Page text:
But Chagall arrived from Russia with "a ripe color gift, a fresh, unashamed response to sentiment, a feeling for simple poetry and a sense of humor", he adds. These notions were alien to Paris at that time, and as a result, his first recognition came not from other painters but from poets such as Blaise Cendrars and Guillaume Apollinaire. Some days he "felt like fleeing back to Russia, as he daydreamed while he painted, about the riches of Slavic folklore, his Hasidic experiences, his family, and especially Bella".
He would spend his free hours visiting galleries and salons, especially the Louvre ; artists he came to admire included Rembrandt , the Le Nain brothers, Chardin , van Gogh , Renoir , Pissarro , Matisse , Gauguin , Courbet , Millet , Manet , Monet , Delacroix , and others. It was in Paris that he learned the technique of gouache , which he used to paint Belarusian scenes. He also visited Montmartre and the Latin Quarter "and was happy just breathing Parisian air.
Chagall was exhilarated, intoxicated, as he strolled through the streets and along the banks of the Seine. Another completely new world that opened up for him was the kaleidoscope of colours and forms in the works of French artists. Chagall enthusiastically reviewed their many different tendencies, having to rethink his position as an artist and decide what creative avenue he wanted to pursue. However, "night after night he painted until dawn", only then going to bed for a few hours, and resisted the many temptations of the big city at night.
Many of his works were updated versions of paintings he had made in Russia, transposed into Fauvist or Cubist keys. Chagall developed a whole repertoire of quirky motifs: ghostly figures floating in the sky, Their "undertone of yearning and loss", with a detached and abstract appearance, caused Apollinaire to be "struck by this quality", calling them "surnaturel!
But Sweeney notes that others often still associate his work with "illogical and fantastic painting", especially when he uses "curious representational juxtapositions". Sweeney writes that "This is Chagall's contribution to contemporary art: the reawakening of a poetry of representation, avoiding factual illustration on the one hand, and non-figurative abstractions on the other".
Chagall took 40 canvases and gouaches, watercolors and drawings to be exhibited. The exhibit, held at Herwarth Walden's Sturm Gallery was a huge success, "The German critics positively sang his praises. After the exhibit, he continued on to Vitebsk, where he planned to stay only long enough to marry Bella. However, after a few weeks, the First World War began, closing the Russian border for an indefinite period.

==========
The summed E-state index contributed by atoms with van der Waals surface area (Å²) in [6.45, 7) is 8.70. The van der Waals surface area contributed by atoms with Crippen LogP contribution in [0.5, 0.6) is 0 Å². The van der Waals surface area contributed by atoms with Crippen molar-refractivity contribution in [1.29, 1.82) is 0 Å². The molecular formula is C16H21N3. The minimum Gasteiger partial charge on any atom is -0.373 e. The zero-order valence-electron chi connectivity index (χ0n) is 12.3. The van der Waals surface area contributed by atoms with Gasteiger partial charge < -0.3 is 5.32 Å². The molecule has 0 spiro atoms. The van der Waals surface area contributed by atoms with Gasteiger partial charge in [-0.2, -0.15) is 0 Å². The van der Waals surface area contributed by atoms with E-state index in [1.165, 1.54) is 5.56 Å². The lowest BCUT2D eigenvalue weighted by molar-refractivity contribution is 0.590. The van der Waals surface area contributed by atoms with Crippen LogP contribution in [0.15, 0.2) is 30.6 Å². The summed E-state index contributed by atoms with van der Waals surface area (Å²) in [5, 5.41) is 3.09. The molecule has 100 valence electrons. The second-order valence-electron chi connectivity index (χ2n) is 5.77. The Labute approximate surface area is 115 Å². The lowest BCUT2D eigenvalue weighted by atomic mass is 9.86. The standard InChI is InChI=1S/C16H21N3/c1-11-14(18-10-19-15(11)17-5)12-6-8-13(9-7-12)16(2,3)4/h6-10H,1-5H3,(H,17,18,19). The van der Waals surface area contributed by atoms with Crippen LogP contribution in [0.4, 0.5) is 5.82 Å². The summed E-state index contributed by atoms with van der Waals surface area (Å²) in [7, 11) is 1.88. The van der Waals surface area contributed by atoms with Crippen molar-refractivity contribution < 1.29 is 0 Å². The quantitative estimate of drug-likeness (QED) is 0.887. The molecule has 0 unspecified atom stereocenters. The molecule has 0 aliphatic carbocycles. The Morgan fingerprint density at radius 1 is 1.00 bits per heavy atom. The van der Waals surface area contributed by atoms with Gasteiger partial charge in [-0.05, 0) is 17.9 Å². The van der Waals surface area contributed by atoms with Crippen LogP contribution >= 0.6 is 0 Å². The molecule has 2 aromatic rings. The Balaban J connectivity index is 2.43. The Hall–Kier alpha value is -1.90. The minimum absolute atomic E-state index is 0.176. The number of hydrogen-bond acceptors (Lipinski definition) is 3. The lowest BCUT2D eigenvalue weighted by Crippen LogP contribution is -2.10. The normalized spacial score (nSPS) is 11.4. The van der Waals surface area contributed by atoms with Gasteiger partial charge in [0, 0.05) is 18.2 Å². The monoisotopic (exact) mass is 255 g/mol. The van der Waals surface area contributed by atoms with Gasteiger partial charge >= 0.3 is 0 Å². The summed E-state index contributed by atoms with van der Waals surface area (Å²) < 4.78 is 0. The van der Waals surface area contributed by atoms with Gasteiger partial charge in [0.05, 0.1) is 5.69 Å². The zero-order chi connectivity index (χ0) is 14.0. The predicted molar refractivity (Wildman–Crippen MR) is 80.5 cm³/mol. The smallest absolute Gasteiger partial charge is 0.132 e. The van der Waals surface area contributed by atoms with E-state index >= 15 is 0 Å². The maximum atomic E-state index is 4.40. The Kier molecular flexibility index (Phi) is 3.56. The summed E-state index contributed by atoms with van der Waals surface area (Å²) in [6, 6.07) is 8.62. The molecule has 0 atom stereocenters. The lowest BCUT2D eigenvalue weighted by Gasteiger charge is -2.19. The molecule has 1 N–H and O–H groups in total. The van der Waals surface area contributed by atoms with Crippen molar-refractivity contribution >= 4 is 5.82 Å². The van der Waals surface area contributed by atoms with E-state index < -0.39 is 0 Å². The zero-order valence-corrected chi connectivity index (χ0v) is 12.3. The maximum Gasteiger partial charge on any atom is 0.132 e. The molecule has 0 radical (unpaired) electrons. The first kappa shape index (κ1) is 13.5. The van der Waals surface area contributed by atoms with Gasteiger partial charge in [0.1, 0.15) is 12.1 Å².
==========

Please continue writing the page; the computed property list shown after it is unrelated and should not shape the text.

A year later he married Bella Rosenfeld and they had their first child, Ida. Before the marriage, Chagall had difficulty convincing Bella's parents that he would be a suitable husband for their daughter. They were worried about her marrying a painter from a poor family and wondered how he would support her. Becoming a successful artist now became a goal and inspiration. According to Lewis, "[T]he euphoric paintings of this time, which show the young couple floating balloon-like over Vitebsk—its wooden buildings faceted in the Delaunay manner—are the most lighthearted of his career".
In , Chagall began exhibiting his work in Moscow, first exhibiting his works at a well-known salon and in exhibiting pictures in St. He again showed his art at a Moscow exhibition of avant-garde artists. This exposure brought recognition, and a number of wealthy collectors began buying his art. He also began illustrating a number of Yiddish books with ink drawings. He illustrated I.
Peretz 's The Magician in The October Revolution of was a dangerous time for Chagall although it also offered opportunity. Chagall wrote he came to fear Bolshevik orders pinned on fences, writing: "The factories were stopping. The horizons opened. Space and emptiness. No more bread.
Journey through Germany and Russia searching for relatives
The black lettering on the morning posters made me feel sick at heart". This resulted in his founding the Vitebsk Arts College which, adds Lewis, became the "most distinguished school of art in the Soviet Union". It obtained for its faculty some of the most important artists in the country, such as El Lissitzky and Kazimir Malevich. He also added his first teacher, Yehuda Pen.
Chagall tried to create an atmosphere of a collective of independently minded artists, each with their own unique style. However, this would soon prove to be difficult as a few of the key faculty members preferred a Suprematist art of squares and circles, and disapproved of Chagall's attempt at creating "bourgeois individualism".